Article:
The popularity of bar ends diminished as riser bars became
all the rage among trail riders. We slipped on a pair of 10-year-old bar ends recently, and it turns out that we miss them. We
posted our thoughts on Facebook and found that a lot of riders share the same sentiment. By far the most popular
response was from riders using the Ergon GS2 grip/bar end
combo, so we got our hands on the $99.95 Ergon GS2 Team
Ergon’s GS2 TSC grip uses a weight-reducing DirectControl Leichtbau rubber combined with a cushioned shape. The grip has three distinct areas with different
compounds and textures. The carbon model adds an independently adjustable “three-finger” bar end made from 100 percent carbon. Our grip/bar end combo weighed 3.7 ounces per
side, including all hardware. That’s a little less than Ergon’s
Field test results:
Ergon warns that the GS2 TSC is not
suitable for use on carbon fiber handlebars. They have to say
that because there is no way they can test every carbon handlebar. We called Pivot and asked if bar ends could be used on
their carbon bars. The answer was yes, but this answer does
not apply to all handlebars. You should contact the bar’s
maker before using the GS2 TSC or stick with aluminum bars.
The grips mount easily, the bar ends are adjustable to your
preference, and Ergon even stamps the part with their recommended torque setting. The only negative is that the combo
adds clutter to an already busy handlebar if you are using
remote levers for things like dropper seatposts or suspension.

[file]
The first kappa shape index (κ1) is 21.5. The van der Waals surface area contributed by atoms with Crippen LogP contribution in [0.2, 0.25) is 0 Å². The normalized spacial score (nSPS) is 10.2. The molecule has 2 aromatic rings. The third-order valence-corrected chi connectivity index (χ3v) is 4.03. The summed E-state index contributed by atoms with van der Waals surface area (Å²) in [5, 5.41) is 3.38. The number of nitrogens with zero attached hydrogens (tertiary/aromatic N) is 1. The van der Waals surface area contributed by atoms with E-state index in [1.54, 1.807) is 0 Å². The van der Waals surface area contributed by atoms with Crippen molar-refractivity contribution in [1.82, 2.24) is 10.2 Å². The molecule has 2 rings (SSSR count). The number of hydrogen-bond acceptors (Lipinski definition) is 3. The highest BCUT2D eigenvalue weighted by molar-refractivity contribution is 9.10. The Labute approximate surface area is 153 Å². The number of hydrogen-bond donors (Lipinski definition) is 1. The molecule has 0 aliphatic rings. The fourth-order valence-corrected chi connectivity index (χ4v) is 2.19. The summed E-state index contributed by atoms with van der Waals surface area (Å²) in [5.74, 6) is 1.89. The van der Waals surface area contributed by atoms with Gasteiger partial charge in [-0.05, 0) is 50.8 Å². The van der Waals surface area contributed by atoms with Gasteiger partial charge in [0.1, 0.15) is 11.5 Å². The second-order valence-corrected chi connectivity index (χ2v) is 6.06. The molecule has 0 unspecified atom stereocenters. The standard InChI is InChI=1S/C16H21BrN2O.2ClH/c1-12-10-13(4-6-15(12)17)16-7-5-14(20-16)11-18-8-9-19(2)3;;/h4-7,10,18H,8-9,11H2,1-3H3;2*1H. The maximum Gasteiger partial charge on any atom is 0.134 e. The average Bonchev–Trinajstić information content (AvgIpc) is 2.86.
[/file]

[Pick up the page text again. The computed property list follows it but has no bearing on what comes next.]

The same design feature treasured by long-distance crewers (a wide grip shelf that can relieve pressure on the palm)
is a sticking point for the crewers looking for the control
that a round grip offers. There is just no way these two
extremes will find a compromise in one grip design, so
think of the GS2 TSC as a product for long-distance riders
or riders who suffer from hand numbness.
With that clarification, how does the GS2 TSC work for
the right rider? Let’s just say he will never switch back.
The GS2 TSC’s grip alone gives the rider a plethora of
hand positions. This is the best-known trick of long-distance riding: change your hand position from time to time.
The GS2 TSC offers plenty of options. Add the minute carbon bar ends and you’ve increased possible hand positions
We found that the bar ends do more than add hand posi-
tions, though. During hard efforts, like out-of-the-saddle
climbs or time-trialing down a section of dirt road, the
outer hand position seems to add horsepower to your legs.
Somehow, pulling on the bar ends seems to make your
arms an extension of your legs. It sounds far-fetched—until
you try it.
The GS2 TSC is not for every rider, but it could be a life-
saver for those with hand-numbness issues. If you like long
rides, or just want to experience bar ends, try these. If the
price scares you, the GS2 grip/bar ends may not be made
from carbon fiber, but they are only $59.95 a set, and the
weight difference is minimal (3.9 versus 3.7 ounces).